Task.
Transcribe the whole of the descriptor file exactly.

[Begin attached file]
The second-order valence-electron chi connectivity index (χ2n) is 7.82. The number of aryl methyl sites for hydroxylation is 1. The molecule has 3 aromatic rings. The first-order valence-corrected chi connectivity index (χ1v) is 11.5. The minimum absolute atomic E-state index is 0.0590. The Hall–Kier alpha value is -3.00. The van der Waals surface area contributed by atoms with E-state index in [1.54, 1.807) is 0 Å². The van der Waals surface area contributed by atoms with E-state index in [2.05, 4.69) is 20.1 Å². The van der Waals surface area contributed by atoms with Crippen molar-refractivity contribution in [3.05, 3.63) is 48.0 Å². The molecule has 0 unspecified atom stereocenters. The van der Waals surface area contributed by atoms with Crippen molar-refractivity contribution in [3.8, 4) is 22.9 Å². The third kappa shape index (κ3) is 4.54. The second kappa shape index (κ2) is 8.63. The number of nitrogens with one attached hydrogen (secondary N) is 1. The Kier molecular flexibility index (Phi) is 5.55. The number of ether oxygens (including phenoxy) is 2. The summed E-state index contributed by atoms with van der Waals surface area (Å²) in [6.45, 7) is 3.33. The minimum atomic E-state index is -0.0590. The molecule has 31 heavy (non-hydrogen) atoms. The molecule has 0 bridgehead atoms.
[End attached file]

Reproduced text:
The second-order valence-electron chi connectivity index (χ2n) is 7.82. The number of aryl methyl sites for hydroxylation is 1. The molecule has 3 aromatic rings. The first-order valence-corrected chi connectivity index (χ1v) is 11.5. The minimum absolute atomic E-state index is 0.0590. The Hall–Kier alpha value is -3.00. The van der Waals surface area contributed by atoms with E-state index in [1.54, 1.807) is 0 Å². The van der Waals surface area contributed by atoms with E-state index in [2.05, 4.69) is 20.1 Å². The van der Waals surface area contributed by atoms with Crippen molar-refractivity contribution in [3.05, 3.63) is 48.0 Å². The molecule has 0 unspecified atom stereocenters. The van der Waals surface area contributed by atoms with Crippen molar-refractivity contribution in [3.8, 4) is 22.9 Å². The third kappa shape index (κ3) is 4.54. The second kappa shape index (κ2) is 8.63. The number of nitrogens with one attached hydrogen (secondary N) is 1. The Kier molecular flexibility index (Phi) is 5.55. The number of ether oxygens (including phenoxy) is 2. The summed E-state index contributed by atoms with van der Waals surface area (Å²) in [6.45, 7) is 3.33. The minimum atomic E-state index is -0.0590. The molecule has 31 heavy (non-hydrogen) atoms. The molecule has 0 bridgehead atoms.